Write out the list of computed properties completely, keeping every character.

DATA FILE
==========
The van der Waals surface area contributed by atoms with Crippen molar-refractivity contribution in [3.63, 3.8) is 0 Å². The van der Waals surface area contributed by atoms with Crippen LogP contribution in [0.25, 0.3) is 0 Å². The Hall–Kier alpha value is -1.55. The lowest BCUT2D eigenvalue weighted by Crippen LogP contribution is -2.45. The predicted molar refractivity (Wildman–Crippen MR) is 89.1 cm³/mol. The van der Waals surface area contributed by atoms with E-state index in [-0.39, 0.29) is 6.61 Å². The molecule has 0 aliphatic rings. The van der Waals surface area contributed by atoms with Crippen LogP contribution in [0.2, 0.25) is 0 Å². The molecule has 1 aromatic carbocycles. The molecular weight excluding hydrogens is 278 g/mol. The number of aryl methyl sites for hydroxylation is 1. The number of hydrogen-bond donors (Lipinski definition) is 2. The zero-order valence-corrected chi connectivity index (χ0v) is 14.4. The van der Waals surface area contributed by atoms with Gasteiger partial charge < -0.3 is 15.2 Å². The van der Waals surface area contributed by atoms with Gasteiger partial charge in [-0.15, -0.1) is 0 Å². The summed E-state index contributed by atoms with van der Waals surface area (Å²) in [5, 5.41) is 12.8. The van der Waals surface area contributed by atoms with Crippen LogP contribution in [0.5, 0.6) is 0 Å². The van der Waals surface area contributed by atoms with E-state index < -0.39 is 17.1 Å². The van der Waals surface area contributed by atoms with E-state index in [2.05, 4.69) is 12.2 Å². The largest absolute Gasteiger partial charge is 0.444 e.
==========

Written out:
The van der Waals surface area contributed by atoms with Crippen molar-refractivity contribution in [3.63, 3.8) is 0 Å². The van der Waals surface area contributed by atoms with Crippen LogP contribution in [0.25, 0.3) is 0 Å². The Hall–Kier alpha value is -1.55. The lowest BCUT2D eigenvalue weighted by Crippen LogP contribution is -2.45. The predicted molar refractivity (Wildman–Crippen MR) is 89.1 cm³/mol. The van der Waals surface area contributed by atoms with E-state index in [-0.39, 0.29) is 6.61 Å². The molecule has 0 aliphatic rings. The van der Waals surface area contributed by atoms with Crippen LogP contribution in [0.2, 0.25) is 0 Å². The molecule has 1 aromatic carbocycles. The molecular weight excluding hydrogens is 278 g/mol. The number of aryl methyl sites for hydroxylation is 1. The number of hydrogen-bond donors (Lipinski definition) is 2. The zero-order valence-corrected chi connectivity index (χ0v) is 14.4. The van der Waals surface area contributed by atoms with Gasteiger partial charge < -0.3 is 15.2 Å². The van der Waals surface area contributed by atoms with Gasteiger partial charge in [-0.15, -0.1) is 0 Å². The summed E-state index contributed by atoms with van der Waals surface area (Å²) in [5, 5.41) is 12.8. The van der Waals surface area contributed by atoms with Crippen LogP contribution in [0.5, 0.6) is 0 Å². The van der Waals surface area contributed by atoms with E-state index < -0.39 is 17.1 Å². The van der Waals surface area contributed by atoms with E-state index in [2.05, 4.69) is 12.2 Å². The largest absolute Gasteiger partial charge is 0.444 e.